Omissions following interruptions

Premature Exists- End a job before all tasks are complete

Skilled-based Slips

Usually associated with routines and they can include:

Branching errors- an error made based on a custom and not knowing when to deviate.

Over shoot Errors- having an intention but forgetting to do it

Rule base Mistakes

Misapplying a Good Rule- using a right rule in a wrong situation

Applying a bad rule- unwanted consequences in using a rule even though the job will be done.

Knowledge Based Errors

It is common when someone is doing a task for the first time but not always the case.


Purposeful acts which violates procedures. These may be:

Routine violations- done to avoid unnecessary effort, gets the task done quickly, to demonstrate skill or avoid what is seen as an unnecessary laborious procedure.

Thrill seeking violations- often committed in order to avoid boredom or win peer praise

Situational violations- these exist because it is not possible to get the job done if procedures are strictly adhered to.

Figure Summary of main error types

4.0 Mitigation/Reduction of Hum Errors in Maintenance

It is impossible to total alleviate all human errors when it comes to maintenance, but Engineers and designers have worked together and is continuing to find ways to reduce some human errors. However a lot of the responsibility is on the maintenance personnel to ensure that maintenance tasks are carried out effectively. This chapter looks at ways to reduce human errors in maintenance.

4.1 Avoid Unnecessary Preventive Maintenance

Over maintaining equipment, not only wastes time and money but it also increases the risks of environmental incidents but also causes expensive and unnecessary failures. Reliability Centred Techniques such as Failure Mode and Cause Analysis, Fault Tree Analysis and others can be useful eliminating unnecessary maintenance works and optimizes and streamlines the equipment preventive maintenance.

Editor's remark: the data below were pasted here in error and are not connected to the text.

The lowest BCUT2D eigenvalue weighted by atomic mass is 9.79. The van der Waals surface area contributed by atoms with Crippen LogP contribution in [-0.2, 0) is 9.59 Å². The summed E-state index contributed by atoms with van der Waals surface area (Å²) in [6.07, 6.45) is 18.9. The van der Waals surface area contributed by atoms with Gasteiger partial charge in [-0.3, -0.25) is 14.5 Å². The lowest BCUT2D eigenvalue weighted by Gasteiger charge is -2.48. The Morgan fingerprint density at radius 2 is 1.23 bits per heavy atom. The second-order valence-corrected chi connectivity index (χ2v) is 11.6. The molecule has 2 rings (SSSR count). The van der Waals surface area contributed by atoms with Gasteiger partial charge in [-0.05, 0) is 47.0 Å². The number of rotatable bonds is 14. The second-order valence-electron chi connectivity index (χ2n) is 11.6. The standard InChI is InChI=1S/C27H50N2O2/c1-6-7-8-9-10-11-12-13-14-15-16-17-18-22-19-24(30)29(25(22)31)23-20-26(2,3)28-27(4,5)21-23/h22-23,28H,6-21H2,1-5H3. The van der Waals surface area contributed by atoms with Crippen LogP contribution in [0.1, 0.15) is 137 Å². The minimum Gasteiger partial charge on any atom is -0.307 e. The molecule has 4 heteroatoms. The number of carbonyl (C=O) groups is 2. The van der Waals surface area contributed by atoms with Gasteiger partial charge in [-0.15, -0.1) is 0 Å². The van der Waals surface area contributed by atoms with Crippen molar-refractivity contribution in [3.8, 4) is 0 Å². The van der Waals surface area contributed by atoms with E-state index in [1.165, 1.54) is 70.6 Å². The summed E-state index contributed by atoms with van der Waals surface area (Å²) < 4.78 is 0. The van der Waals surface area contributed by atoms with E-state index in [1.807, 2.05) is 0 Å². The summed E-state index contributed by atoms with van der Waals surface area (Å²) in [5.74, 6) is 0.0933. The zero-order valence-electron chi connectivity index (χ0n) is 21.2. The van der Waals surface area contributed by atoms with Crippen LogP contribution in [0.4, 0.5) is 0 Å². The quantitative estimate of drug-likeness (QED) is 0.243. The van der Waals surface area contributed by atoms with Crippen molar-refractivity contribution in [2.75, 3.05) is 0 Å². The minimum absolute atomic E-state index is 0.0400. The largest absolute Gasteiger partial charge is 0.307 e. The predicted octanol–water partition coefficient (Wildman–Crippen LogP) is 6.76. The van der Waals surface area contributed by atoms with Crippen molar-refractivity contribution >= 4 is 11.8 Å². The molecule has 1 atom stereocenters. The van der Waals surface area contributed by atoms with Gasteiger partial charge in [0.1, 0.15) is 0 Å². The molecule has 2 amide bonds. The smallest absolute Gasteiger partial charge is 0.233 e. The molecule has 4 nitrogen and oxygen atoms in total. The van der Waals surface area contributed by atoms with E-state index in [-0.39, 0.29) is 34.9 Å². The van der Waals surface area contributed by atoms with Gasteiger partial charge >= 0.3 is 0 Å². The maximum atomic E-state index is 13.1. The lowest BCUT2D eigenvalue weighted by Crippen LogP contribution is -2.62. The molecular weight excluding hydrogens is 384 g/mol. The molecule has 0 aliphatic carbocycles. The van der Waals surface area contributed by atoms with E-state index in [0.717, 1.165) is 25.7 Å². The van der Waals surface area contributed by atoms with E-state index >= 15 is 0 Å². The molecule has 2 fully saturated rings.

4.2 Standardization

Ankenbrandt et al noted that standardization is the attainment of practical uniformity in product design. Non-standard equipment or component lessens the reliability and increases maintenance. Standardization restricts the number of components equipment will require.

The advantages of standardization according to Dhillon are:

Reduction of using the incorrect parts

Reduction in wiring and installation errors due to the fact of variations in characteristics of similar items

Elimination for the need for special parts

Reduction of incidents because of the use of wrong or unclear procedures

Reduction in design time, manufacturing cost, and maintenance cost

Reduction of procurement, stocking and training

Figure 7 shows the goals of standardization.

Figure Goals for reducing errors

4.3 Modularization

Modularization deals with a production into physically and functionally distinct units to allow removal and replacement. The following are guidelines for the usefulness associated with modular units:

Aim to make modules and parts as uniform as possible with respect to size and shape

Divide the equipment or item under consideration into many modular units

Aim to make each module of being inspected independently

Design the equipment so that a single person can replace a failed part with ease and also parts should be small for mobility

Module should be designed for maximum ease of operational testing when it is removed from the actual equipment or system.

Consider design, modularization and material problems simultaneously